It is depressing.
The first snow. I realize how cold and long this winter will be. It’s been five months and two weeks since I lost my job. I tried a bunch of things to make a living, but none of them put me a single dollar in my pocket. It’s discouraging.
I lost respect to my friend Jeremy – the photographer I met in Banff. We met in a downtown cafe where he was working on his photo project. Driving from town to town, he took photos of the local murals. His plan was to stack all pictures in one large collage and try to cell it to the local government agencies like town halls and airports. He envisioned his work to be printed on the large scale as a representation of the local art. If the plan worked out and people started buying his art – he would make a living out of it. “Nobody else has done anything like this before” – he said. He thought that this job would perfectly match his lifestyle, where he travels on his terms, while also making money. Once saved up enough, he would buy a campervan and continue his travels in comfort and style. That would be a huge jump for him, considering that he spent the last two months living out of his old toyota yaris. Blue colour, tiny car, with different sets of rims has his home on wheels. I was always amazed how he managed to live there with his large dog for so long. He said he liked it.
The time had passed and we both settled down in Kelowna, British Columbia. We both were tired from traveling and needed a place where we could focus on our projects. I remember how determined and excited he was when we just came in. “I will work day and night to get this project done”, he said. “I will sell it and then move on to another, in a different city”. He seemed that he knew exactly what he was doing and I believed him.
We rented out the same office space in a coworking facility. One morning, when I came in, I caught him sleeping in his sleeping bag right on the bench. His dog was barking. This made me angry because if caught, he would get us both in trouble. I really liked my office space and didn’t want to lose it. Couldn’t hide my frustration, we had an uncomfortable conversation the same morning.
A few days went by and I asked how his project was coming out. I wanted to see that great art work that he spent so much time on. “…it’s not that great”, he replied. He said that he didn’t really like it anymore and wasn’t sure if anyone would buy it. “How do you know? Have you tried reaching out to people?”, I asked. Negative. “Have you finished building your website?” – negative. In fact, I noticed that all he was doing on his computer is playing online games.
Few days later he said that he will be going back home to Montreal in a few weeks. He might go back to school to study asian culture. Or he might continue working as a physiotherapist. Or he… had no idea what he would do. “I will buy myself the latest PlayStation”, he said. I worked hard, but it didn’t workout the way I wanted. He also bought a gym membership and said that he will start going there on a regular basis. “I need to get in shape”, he said, but never did go. I was really disappointed in my friend… 42 years old, no kids, no relationships, no assets or savings. The man lives day by day without giving much thought about the future. Today he is excited about his photo project, tomorrow he applies to school to study the Asian culture. “Where will you get the money for school?”, I asked. “I’ll take a student loan”, he replied casually.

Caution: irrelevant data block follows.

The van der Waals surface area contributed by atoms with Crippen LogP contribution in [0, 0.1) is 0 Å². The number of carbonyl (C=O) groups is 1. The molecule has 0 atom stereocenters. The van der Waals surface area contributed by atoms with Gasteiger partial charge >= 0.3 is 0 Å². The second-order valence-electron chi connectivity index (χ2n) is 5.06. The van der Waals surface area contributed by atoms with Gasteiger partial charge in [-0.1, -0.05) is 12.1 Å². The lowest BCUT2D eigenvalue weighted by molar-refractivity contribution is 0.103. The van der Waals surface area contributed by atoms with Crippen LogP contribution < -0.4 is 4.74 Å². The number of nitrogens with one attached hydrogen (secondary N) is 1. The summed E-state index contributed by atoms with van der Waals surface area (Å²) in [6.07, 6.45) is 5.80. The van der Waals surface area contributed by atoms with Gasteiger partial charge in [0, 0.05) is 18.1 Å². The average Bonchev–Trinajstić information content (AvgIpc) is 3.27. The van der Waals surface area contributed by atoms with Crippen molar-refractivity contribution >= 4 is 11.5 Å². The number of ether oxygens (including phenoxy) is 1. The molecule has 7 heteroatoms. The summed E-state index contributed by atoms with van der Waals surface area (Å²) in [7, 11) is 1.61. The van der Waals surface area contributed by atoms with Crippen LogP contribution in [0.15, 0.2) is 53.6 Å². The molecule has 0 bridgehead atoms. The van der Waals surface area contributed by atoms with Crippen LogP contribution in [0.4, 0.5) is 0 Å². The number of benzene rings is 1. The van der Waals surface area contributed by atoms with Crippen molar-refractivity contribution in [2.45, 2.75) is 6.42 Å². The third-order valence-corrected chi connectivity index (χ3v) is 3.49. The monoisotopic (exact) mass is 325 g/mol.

Trying not to judge, but I was really disappointed to learn more about him. Back in Banff, he seemed like an interesting man. We had deep spiritual conversations. He seemed like an intelligent person with a lot of life experience. Being inconsistent in his pursuits, he rarely finished anything. There was a part of him in me. I was looking in a mirror of who I could become in the future if I was doing only the things that excite me. Once the excitement is over – move to another thing. Play video games and burn the days. “Life was meant to be enjoyed”, he said. “Experiences – is what really matters”, he said. I agree, but I also feel that there is something missing. I don’t want to live like that – like an addict in search for the next dopamine spike, jumping from one idea to another. I don’t want to find myself at the age of 40 without having done anything that I could be proud of. If not a family, I want to have at least one person who truly cares about me. I want to keep my promises and do as I say I will. I want to be a man who lives his life strategically and not being bounced around as a leaf on a tree. I want to be a man, who decides what to do and executed until the work is done.
Days are passing by, Jeremy is playing his games. A grown man, with no purpose or goal in life. An example of a person who lives by the flow. He follows the current of life without making any effort to change direction. An example of a man I don’t want to be.